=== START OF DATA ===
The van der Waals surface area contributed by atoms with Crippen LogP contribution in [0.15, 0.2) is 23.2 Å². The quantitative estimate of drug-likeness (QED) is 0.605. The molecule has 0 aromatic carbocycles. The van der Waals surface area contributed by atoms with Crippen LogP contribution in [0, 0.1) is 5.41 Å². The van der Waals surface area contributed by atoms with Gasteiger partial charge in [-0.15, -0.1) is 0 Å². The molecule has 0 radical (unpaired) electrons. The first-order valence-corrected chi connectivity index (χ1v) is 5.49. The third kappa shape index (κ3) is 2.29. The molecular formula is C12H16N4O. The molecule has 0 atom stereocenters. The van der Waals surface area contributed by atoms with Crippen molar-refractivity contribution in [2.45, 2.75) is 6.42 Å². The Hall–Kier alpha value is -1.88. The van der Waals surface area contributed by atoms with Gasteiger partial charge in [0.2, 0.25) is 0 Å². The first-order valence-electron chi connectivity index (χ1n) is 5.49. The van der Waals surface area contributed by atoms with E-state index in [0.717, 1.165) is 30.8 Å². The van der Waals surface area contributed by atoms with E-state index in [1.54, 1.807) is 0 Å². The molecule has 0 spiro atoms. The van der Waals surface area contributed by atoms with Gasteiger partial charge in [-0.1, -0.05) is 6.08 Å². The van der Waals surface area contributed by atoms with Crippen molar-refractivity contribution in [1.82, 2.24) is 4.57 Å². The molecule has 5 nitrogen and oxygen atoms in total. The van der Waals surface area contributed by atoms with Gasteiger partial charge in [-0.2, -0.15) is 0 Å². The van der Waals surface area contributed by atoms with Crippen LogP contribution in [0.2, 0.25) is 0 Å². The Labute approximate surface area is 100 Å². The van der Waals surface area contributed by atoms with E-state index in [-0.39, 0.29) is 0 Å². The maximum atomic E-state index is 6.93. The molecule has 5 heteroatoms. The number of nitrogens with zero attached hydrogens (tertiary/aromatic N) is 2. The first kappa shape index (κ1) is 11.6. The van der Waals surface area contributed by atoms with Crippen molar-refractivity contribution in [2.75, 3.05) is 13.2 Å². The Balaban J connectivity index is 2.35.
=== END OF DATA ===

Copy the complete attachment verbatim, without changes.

The van der Waals surface area contributed by atoms with Crippen LogP contribution in [0.15, 0.2) is 23.2 Å². The quantitative estimate of drug-likeness (QED) is 0.605. The molecule has 0 aromatic carbocycles. The van der Waals surface area contributed by atoms with Crippen LogP contribution in [0, 0.1) is 5.41 Å². The van der Waals surface area contributed by atoms with Gasteiger partial charge in [-0.15, -0.1) is 0 Å². The molecule has 0 radical (unpaired) electrons. The first-order valence-corrected chi connectivity index (χ1v) is 5.49. The third kappa shape index (κ3) is 2.29. The molecular formula is C12H16N4O. The molecule has 0 atom stereocenters. The van der Waals surface area contributed by atoms with Crippen molar-refractivity contribution in [2.45, 2.75) is 6.42 Å². The Hall–Kier alpha value is -1.88. The van der Waals surface area contributed by atoms with Gasteiger partial charge in [0.2, 0.25) is 0 Å². The first-order valence-electron chi connectivity index (χ1n) is 5.49. The van der Waals surface area contributed by atoms with E-state index in [0.717, 1.165) is 30.8 Å². The van der Waals surface area contributed by atoms with E-state index in [1.54, 1.807) is 0 Å². The molecule has 0 spiro atoms. The van der Waals surface area contributed by atoms with Gasteiger partial charge in [-0.1, -0.05) is 6.08 Å². The van der Waals surface area contributed by atoms with Crippen molar-refractivity contribution in [1.82, 2.24) is 4.57 Å². The molecule has 5 nitrogen and oxygen atoms in total. The van der Waals surface area contributed by atoms with Gasteiger partial charge in [-0.2, -0.15) is 0 Å². The van der Waals surface area contributed by atoms with Crippen LogP contribution in [0.2, 0.25) is 0 Å². The Labute approximate surface area is 100 Å². The van der Waals surface area contributed by atoms with E-state index in [-0.39, 0.29) is 0 Å². The maximum atomic E-state index is 6.93. The molecule has 5 heteroatoms. The number of nitrogens with zero attached hydrogens (tertiary/aromatic N) is 2. The first kappa shape index (κ1) is 11.6. The van der Waals surface area contributed by atoms with Crippen molar-refractivity contribution in [2.75, 3.05) is 13.2 Å². The Balaban J connectivity index is 2.35.